Final Night is the final issue of the Criminal Macabre/ 30 Days of Night crossover and writer Steve Niles has declared that only one of the series will survive when it’s over. I’m not a spoiler type, but I will tell you that I’m very happy about the outcome.
Cal pulls himself out of the rubble, entrails and organs on the floor, ready to keep kicking ass. That is what the man does best, at the sacrifice of his own physical and mental well being. It’s obvious to his best ghoul buddy, Mo’Lock, that he won’t be sticking around for much longer in his current condition and Mo’Lock is determined to do anything he can to save Cal. Blood is required to heal his already dead body, but who’s blood? And how much?
Meanwhile, Eben has released his army upon the Los Angeles night, beginning with the busy party strip. They feast, tear and demolish their way through the crowds, hungry for destruction and blood. Eben has Detective Alice Blood, Cal’s love interest, and knows that Cal will come for her. The two leaders will soon come face to face with their armies; ghouls versus vampires. Only one side can win this fight and there’s no doubt blood will be shed.
I’ve been reading Criminal Macabre for years, it’s one of my top favorite series. 30 Days of Night is also quality work, just not as much of a draw for me as the big, rag tag personality of Cal McDonald. Steve Niles has pulled off this crossover with skill, managing to let the two main characters meet and go to war without diminishing the power of either. These are two bad ass dudes, each with their own personal agendas and commitments to their cause. Christopher Mitten’s art has been a treat and a perfect companion to this story. I’ve very much enjoyed seeing the two clash and I think the conclusion of Final Night will satisfy readers, regardless of who you were hoping to see come out on top.
Writing: Joe Hill
Art: Gabriel Rodriguez
Colors: Jay Fotos
Review by Melissa Megan
The evil, murderous Dodge has settled himself in to little Bode Locke’s body and succeeded in getting his hands on the long sought after Omega key. The “Last Dance” has begun and it’s ugly. Bode/Dodge is headed to the black door to welcome his terrible, alien friends to this world and he won’t let anyone stand in his way, starting with poor Nina Locke.
While darkness is falling over the Locke house, Tyler and Kinsey are enjoying prom with their friends. Tyler accepts what he can get from the woman he loves and comes to terms with the tragedy of being in love in high school. Kinsey revels in the unique qualities of her closest friends and as the night comes to a close, chooses the after party over home. Everyone is headed for the caves, where the final party of the year is just beginning, in more ways than the Locke family realizes.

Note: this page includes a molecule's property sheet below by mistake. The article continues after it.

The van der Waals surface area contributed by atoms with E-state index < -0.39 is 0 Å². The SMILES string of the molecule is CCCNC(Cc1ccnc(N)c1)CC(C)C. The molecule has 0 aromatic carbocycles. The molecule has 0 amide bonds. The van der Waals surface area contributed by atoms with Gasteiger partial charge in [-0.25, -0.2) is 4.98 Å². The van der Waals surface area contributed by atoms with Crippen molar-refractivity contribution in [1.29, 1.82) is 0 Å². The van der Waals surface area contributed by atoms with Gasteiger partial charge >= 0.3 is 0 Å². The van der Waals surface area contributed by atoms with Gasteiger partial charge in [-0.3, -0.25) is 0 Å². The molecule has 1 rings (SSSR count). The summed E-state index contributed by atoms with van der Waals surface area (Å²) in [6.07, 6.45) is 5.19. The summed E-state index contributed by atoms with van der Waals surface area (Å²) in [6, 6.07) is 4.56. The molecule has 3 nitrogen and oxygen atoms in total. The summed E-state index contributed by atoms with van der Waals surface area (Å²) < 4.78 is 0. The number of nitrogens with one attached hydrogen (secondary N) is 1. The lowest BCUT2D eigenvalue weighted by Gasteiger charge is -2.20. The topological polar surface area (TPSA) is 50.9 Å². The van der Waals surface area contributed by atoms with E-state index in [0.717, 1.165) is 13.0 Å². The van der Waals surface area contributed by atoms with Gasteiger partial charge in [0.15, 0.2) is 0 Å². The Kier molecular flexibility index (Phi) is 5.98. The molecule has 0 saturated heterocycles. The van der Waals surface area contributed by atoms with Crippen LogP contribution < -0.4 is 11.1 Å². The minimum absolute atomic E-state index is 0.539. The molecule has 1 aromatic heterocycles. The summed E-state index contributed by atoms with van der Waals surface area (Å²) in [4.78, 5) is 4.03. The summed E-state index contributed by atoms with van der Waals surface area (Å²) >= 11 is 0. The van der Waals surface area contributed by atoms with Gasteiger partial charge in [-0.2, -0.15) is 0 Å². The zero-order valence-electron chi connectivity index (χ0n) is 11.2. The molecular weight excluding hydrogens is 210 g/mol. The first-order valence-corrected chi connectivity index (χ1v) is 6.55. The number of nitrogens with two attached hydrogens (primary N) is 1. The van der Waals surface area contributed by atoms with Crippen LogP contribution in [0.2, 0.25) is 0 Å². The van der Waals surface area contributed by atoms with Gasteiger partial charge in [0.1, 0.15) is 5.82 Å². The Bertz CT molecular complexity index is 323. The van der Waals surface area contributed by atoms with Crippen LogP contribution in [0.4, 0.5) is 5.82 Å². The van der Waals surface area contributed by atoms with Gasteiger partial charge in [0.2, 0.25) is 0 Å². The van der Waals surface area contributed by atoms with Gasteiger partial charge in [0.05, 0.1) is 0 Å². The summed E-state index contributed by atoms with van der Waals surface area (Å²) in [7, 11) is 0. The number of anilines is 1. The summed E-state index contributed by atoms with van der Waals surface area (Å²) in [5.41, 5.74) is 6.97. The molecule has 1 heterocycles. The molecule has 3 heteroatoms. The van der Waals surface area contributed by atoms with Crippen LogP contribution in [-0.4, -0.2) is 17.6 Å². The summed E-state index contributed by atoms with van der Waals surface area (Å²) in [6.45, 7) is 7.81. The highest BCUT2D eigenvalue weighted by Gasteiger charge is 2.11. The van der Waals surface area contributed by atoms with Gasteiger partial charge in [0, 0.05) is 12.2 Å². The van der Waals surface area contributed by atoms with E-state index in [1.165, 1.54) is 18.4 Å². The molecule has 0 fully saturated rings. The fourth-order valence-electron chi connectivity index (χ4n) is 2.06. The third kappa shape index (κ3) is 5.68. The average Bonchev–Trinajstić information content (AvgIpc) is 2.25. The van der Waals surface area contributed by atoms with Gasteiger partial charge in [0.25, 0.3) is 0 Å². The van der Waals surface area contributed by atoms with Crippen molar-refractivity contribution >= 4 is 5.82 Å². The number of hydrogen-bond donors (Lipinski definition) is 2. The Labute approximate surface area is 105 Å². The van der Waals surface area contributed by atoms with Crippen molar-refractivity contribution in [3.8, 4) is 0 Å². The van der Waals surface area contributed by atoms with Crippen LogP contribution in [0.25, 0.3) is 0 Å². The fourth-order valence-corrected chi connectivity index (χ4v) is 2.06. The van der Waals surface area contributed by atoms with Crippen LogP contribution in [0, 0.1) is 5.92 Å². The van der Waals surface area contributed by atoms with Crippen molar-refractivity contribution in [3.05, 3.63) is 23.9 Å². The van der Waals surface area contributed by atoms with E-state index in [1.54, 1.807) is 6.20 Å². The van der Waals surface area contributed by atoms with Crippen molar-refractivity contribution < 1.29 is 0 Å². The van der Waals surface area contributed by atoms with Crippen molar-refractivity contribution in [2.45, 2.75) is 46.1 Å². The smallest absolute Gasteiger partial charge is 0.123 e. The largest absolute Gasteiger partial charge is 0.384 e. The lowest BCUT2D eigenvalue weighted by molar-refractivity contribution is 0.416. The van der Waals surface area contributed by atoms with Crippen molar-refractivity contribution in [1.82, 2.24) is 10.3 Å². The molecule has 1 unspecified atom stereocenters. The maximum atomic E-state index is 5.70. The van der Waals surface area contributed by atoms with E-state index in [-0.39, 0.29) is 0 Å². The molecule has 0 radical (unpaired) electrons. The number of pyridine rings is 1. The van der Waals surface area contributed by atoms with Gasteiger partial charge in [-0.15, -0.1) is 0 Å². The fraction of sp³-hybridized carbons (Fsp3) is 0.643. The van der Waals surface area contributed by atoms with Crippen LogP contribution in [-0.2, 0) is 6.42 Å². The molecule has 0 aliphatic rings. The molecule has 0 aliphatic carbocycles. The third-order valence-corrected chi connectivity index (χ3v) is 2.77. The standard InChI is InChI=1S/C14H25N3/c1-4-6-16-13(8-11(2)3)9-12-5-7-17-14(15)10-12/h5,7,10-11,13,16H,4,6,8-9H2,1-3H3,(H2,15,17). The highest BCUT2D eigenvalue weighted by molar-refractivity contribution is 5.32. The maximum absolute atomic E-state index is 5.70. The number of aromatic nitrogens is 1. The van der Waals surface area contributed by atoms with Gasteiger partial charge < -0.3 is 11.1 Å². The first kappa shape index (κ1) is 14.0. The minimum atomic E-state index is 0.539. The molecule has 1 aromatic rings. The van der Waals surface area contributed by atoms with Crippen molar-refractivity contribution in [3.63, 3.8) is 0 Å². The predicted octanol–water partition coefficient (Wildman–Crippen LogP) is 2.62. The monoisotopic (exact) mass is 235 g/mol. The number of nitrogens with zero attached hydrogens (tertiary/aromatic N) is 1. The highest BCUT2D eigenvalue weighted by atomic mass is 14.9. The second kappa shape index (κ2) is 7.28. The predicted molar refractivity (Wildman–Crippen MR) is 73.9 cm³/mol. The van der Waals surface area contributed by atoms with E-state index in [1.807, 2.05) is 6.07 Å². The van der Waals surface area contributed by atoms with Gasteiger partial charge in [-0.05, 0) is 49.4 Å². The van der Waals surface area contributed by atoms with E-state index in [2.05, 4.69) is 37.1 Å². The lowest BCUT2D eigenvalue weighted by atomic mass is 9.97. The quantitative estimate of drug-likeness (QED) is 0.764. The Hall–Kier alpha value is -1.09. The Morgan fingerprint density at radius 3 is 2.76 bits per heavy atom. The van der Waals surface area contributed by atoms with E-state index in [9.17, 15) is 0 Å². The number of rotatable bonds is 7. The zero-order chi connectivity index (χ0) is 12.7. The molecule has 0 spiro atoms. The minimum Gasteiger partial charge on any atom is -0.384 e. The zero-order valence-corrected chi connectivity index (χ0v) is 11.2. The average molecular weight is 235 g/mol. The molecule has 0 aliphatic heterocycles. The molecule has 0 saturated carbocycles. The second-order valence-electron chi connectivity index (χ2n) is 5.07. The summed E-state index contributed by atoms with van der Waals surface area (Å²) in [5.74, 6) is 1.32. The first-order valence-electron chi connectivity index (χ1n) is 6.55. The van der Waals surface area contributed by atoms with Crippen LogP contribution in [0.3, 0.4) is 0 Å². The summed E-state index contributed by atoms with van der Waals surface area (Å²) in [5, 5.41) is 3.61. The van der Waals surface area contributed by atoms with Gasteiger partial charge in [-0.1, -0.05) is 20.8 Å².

If you’ve been reading Locke & Key, by now, if you have a heart, you should be desperate to see this family come out on top. At the least see them stop hurting. The Lockes have lost so much and struggled so hard to keep their family whole, it kills me to watch them be defeated by the weasley, arrogant Dodge. And as much as I really, really hate to see Locke & Key come to an end, the suspense of how it will all end is becoming unbearable. Oh please, please let the Locke family stop the demons. They deserve that much.
Writing by: Alex DeCampi
Art by: Christine Larsen, Tim Durning, Cassandra James
Valentine is a French soldier in 1812, stumbling through a blizzard in Russia with a fellow fighter when they come across an injured couple and attempt to help them. The stranger gives Valentine a package and demands that he deliver it, no matter the cost. They are attacked by a huge, red eyed army and Valentine is shot down while escaping, his last memory being of a beautiful woman dragging him in to the water as his body bleeds out. And thus begins his crazy journey through a world wrought with dangerous demons and monsters, delicate magic, newly discovered origins and mystical lands.
Valentine was originally a digital only book, and free to read on Comixology. Well, it’s still free to read, which is incredible. Now you can also get it in print, as a collection. It’s a really well written story, encompassing both a war setting and a fantasy element. These two are sewn together nicely and the action flows smoothly so there is never a dull moment. The art is very pretty, vibrantly colored and expressive, the many creatures well drawn to feel like brand new monsters we haven’t seen before. The whole story has a sort of dreamy vibe in the way that Valentine is never completely sure what is real and what is being conjured for his mind.